The Houston Texans began training camp today at the Greenbrier in West Virginia, and this team has as many question marks as any in the National Football League. There are 47 days until the Week 1 matchup vs. the Jacksonville Jaguars and much still needs to be resolved. While the preseason will provide more important information, training camp brings the whole team together, and head coach Bill O’Brien and company can learn plenty. Here’s what they should be looking for.
1. How far has J.J. Watt come in his recovery?
The most popular person in Houston, Watt’s importance to this team cannot be understated. The Texans’ defense gave the Super Bowl champion New England Patriots all they could handle in the AFC Divisional Round of the 2017 playoffs; the idea of a Top 5 defense adding the best defensive player in the NFL has to have opposing quarterbacks quaking in their cleats.
But ideas are only scary in your imagination, and while even an inhibited Watt can do some damage to any offense, this team reaching its maximum potential requires a healthy Watt. With so many question marks on the offensive side of the ball, this defense needs Watt to return to world-beater status to carry whoever is starting at quarterback.
2. What kind of command does Deshaun Watson have of this offense?
Let me be clear—the Texans do not need to decide their starting quarterback by the end of training camp. Would it be nice? Sure. And if you ask literally anyone on the team, coaching staff or the front office, they already have. And his name is Tom Savage.
That said, Savage has never finished a season healthy, so the Deshaun Watson Era could begin at any point. It’s crucial for Watson to be ready when his number is called. The rookie has had plenty of time to study the playbook by now, but O’Brien’s scheme is known as one of the most complicated offenses in the NFL. You could argue that only one quarterback has ever run it successfully, and he just won his fifth Super Bowl.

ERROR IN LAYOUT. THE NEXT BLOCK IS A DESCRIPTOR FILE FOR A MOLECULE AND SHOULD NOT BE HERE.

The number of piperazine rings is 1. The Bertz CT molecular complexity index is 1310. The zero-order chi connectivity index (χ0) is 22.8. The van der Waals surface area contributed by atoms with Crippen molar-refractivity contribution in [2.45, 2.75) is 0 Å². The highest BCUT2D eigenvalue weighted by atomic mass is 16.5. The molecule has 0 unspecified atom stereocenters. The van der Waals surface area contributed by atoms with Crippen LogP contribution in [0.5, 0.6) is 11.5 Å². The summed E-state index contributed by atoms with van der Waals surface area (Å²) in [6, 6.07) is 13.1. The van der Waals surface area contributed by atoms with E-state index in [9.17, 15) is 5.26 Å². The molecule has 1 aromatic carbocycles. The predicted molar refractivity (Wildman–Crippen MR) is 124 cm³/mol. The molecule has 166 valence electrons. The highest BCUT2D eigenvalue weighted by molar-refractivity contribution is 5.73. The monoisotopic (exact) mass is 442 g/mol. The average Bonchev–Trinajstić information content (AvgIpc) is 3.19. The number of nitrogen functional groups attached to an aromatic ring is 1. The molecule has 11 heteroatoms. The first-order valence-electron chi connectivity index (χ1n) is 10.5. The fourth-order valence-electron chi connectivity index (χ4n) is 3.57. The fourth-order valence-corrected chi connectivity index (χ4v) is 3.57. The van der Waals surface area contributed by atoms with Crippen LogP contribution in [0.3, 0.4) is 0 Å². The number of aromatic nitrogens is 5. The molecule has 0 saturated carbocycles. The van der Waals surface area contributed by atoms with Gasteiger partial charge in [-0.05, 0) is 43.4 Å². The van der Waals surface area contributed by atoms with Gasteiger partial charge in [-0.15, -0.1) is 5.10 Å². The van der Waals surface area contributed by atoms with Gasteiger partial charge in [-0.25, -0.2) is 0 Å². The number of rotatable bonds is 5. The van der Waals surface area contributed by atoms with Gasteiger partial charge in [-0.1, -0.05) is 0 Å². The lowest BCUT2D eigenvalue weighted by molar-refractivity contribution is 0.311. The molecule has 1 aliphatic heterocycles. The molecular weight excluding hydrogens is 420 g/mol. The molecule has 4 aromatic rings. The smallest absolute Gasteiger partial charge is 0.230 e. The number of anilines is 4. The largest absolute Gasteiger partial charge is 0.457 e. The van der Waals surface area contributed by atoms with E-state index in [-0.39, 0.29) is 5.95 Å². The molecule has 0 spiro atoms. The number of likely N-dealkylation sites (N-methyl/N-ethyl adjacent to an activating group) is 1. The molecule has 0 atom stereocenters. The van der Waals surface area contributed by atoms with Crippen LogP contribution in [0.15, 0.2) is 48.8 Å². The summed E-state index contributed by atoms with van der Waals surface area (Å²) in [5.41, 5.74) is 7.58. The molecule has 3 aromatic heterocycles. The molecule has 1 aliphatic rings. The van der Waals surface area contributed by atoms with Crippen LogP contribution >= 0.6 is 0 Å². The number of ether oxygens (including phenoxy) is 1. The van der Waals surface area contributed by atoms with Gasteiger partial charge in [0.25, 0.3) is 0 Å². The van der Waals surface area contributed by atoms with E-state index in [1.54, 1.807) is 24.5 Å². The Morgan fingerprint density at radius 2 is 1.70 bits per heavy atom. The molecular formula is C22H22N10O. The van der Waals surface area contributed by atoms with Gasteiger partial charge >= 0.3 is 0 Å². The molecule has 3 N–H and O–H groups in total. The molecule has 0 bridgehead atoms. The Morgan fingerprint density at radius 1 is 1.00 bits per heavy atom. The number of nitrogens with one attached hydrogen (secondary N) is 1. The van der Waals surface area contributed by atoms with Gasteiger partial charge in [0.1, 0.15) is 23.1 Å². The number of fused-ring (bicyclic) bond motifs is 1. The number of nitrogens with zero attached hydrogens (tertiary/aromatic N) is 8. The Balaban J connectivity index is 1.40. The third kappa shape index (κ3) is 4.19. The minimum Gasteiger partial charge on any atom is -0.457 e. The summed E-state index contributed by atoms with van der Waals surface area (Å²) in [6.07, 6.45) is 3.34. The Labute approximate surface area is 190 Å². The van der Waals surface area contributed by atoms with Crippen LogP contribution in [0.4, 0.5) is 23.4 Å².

There will obviously be a learning curve for Watson, but he will need to help himself out as much as possible to help this team as much as possible.
3. How is DeAndre Hopkins’ chemistry with Tom Savage?
I don’t think we can attribute the 2016 performance from Hopkins on the wide receiver alone. Hopkins makes great catches in traffic, and Osweiler, despite the staggering amount of interceptions and poor decisions, was generally unwilling to throw into traffic, choosing to continue through his progressions. As a result, Hopkins was targeted 151 times all season, 41 fewer targets than in 2015.
Osweiler’s accuracy issues are legendary at this point; 59.0% (27th in the NFL) won’t win many games. This contributed to Hopkins’ 51.7% catch percentage in 2016, by far a career-low and good for 178th in the league among qualified players. Consider further that Osweiler was 30th out of 30 qualified passers in yards per attempt (5.8) and it’s easy to understand how Hopkins’ numbers fell off so much in 2016.
Hopkins and Savage don’t have to be best friends. But they need to be on the same page, and Hopkins and Osweiler just were not often last season. Assessing the tandem’s on-field chemistry is important to the future of this team. The offense needs Savage and Hopkins to perform at the peak of their abilities to succeed.